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On Talking to Your HIV Meds, and Listening to Your Body
Part of the Series Other Sides of HIV: People Taking HIV Meds Share Stories About Side Effects

By Shana Cozad

September 3, 2013

Shana Cozad

Shana Cozad

I was diagnosed positive in 1994. I was infected in 1993. I resisted taking HIV meds, at first. It took a few years for me to want to take them. To give a little background on that: My dad was a pediatrician, a hematology oncologist. Growing up, I was like his tail. I followed him everywhere, and went with him every Sunday when he would make rounds at the children's hospital. I would see children sick, and children with leukemia and all different sorts of cancers.

In his private complaints on our drives there and back home, my father would sometimes talk about how medicine is just one huge experiment -- that the doctors and pharmaceutical companies wish that they had the right answer for every patient, every time, but they don't. He expressed a lot of frustration that sometimes what worked for one child would not work for another child, and seeing children die was very, very painful.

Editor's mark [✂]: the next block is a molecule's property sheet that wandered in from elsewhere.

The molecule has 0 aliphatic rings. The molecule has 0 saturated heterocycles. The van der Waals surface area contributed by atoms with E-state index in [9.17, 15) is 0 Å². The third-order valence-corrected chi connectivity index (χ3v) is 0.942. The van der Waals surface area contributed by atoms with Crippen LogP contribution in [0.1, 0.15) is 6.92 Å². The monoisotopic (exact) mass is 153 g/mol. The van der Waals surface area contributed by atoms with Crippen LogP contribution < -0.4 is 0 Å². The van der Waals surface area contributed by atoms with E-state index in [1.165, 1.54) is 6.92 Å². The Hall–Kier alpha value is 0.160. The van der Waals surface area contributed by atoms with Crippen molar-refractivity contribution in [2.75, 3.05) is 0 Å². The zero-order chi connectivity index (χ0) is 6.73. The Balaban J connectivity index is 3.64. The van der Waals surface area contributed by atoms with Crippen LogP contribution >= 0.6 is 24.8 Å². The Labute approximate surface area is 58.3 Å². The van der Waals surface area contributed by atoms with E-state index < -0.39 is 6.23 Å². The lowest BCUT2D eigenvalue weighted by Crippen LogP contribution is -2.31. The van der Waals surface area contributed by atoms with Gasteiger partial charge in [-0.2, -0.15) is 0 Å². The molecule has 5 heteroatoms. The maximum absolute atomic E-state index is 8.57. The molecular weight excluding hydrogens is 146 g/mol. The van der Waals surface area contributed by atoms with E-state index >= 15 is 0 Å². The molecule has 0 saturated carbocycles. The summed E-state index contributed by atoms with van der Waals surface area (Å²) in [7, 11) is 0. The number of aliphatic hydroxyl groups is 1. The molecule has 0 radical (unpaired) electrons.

So, my first thought about having to take HIV meds was one of real resistance. I thought, this is a brand-new disease. They are giving us something that was formerly a cancer treatment. It was taken off the shelves, and then approved for HIV, and it didn't work well. This was AZT [Retrovir, zidovudine]. And to just give us what looked like random doses -- I just didn't like the idea of poisoning my body with something that would have a minimal chance of working. So, I resisted for as long as I could, until my T cells dropped to 11, in about mid-1995.

It didn't take very long for my immune system to just completely disappear. I was diagnosed with 189 T cells, and within a year and a half, I had 11. At that point, my doctor said, "Sorry. We have to try something."

I was put on the typical AZT, d4T [Zerit, stavudine], and 3TC [Epivir, lamivudine] regimen -- the "early stuff." I hated it! The side effects were excruciating. And with AZT, they don't go away. For some medications, the tummy side effects will eventually go away, but for some of that early stuff, they just didn't. It really does feel like your guts are falling out. Nothing works anymore.

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For me, what was most alarming was the side effect of anemia. The anemia was excruciating. I kept adding iron. I was fully dedicated to eating organic, taking vitamins and supplements, and trying to do this alternative, natural approach. So, I was eating very excellently, but it didn't matter what I ate; everything went right through me. The nausea was most profound within the first couple of hours after taking the meds, but the diarrhea was pretty much constant -- and the gurgling and painful bloating, I also remember.